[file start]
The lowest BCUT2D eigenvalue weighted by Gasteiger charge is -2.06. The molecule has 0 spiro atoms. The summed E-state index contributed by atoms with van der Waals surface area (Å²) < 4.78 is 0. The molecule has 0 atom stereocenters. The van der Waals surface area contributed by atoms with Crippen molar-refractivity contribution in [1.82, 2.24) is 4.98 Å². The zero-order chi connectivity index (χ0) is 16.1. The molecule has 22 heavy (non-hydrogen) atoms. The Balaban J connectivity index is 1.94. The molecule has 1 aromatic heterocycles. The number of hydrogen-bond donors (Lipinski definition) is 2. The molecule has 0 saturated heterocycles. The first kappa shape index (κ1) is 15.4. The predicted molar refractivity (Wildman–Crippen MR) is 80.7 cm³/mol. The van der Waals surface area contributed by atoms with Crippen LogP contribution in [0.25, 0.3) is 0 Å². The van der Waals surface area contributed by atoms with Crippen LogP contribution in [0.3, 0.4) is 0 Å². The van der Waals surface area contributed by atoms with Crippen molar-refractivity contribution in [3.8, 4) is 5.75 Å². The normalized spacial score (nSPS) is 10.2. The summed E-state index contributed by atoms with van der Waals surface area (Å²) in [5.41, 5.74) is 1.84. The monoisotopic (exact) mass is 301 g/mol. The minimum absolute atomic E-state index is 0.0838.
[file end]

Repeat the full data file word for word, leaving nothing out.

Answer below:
The lowest BCUT2D eigenvalue weighted by Gasteiger charge is -2.06. The molecule has 0 spiro atoms. The summed E-state index contributed by atoms with van der Waals surface area (Å²) < 4.78 is 0. The molecule has 0 atom stereocenters. The van der Waals surface area contributed by atoms with Crippen molar-refractivity contribution in [1.82, 2.24) is 4.98 Å². The zero-order chi connectivity index (χ0) is 16.1. The molecule has 22 heavy (non-hydrogen) atoms. The Balaban J connectivity index is 1.94. The molecule has 1 aromatic heterocycles. The number of hydrogen-bond donors (Lipinski definition) is 2. The molecule has 0 saturated heterocycles. The first kappa shape index (κ1) is 15.4. The predicted molar refractivity (Wildman–Crippen MR) is 80.7 cm³/mol. The van der Waals surface area contributed by atoms with Crippen LogP contribution in [0.25, 0.3) is 0 Å². The van der Waals surface area contributed by atoms with Crippen LogP contribution in [0.3, 0.4) is 0 Å². The van der Waals surface area contributed by atoms with Crippen molar-refractivity contribution in [3.8, 4) is 5.75 Å². The normalized spacial score (nSPS) is 10.2. The summed E-state index contributed by atoms with van der Waals surface area (Å²) in [5.41, 5.74) is 1.84. The monoisotopic (exact) mass is 301 g/mol. The minimum absolute atomic E-state index is 0.0838.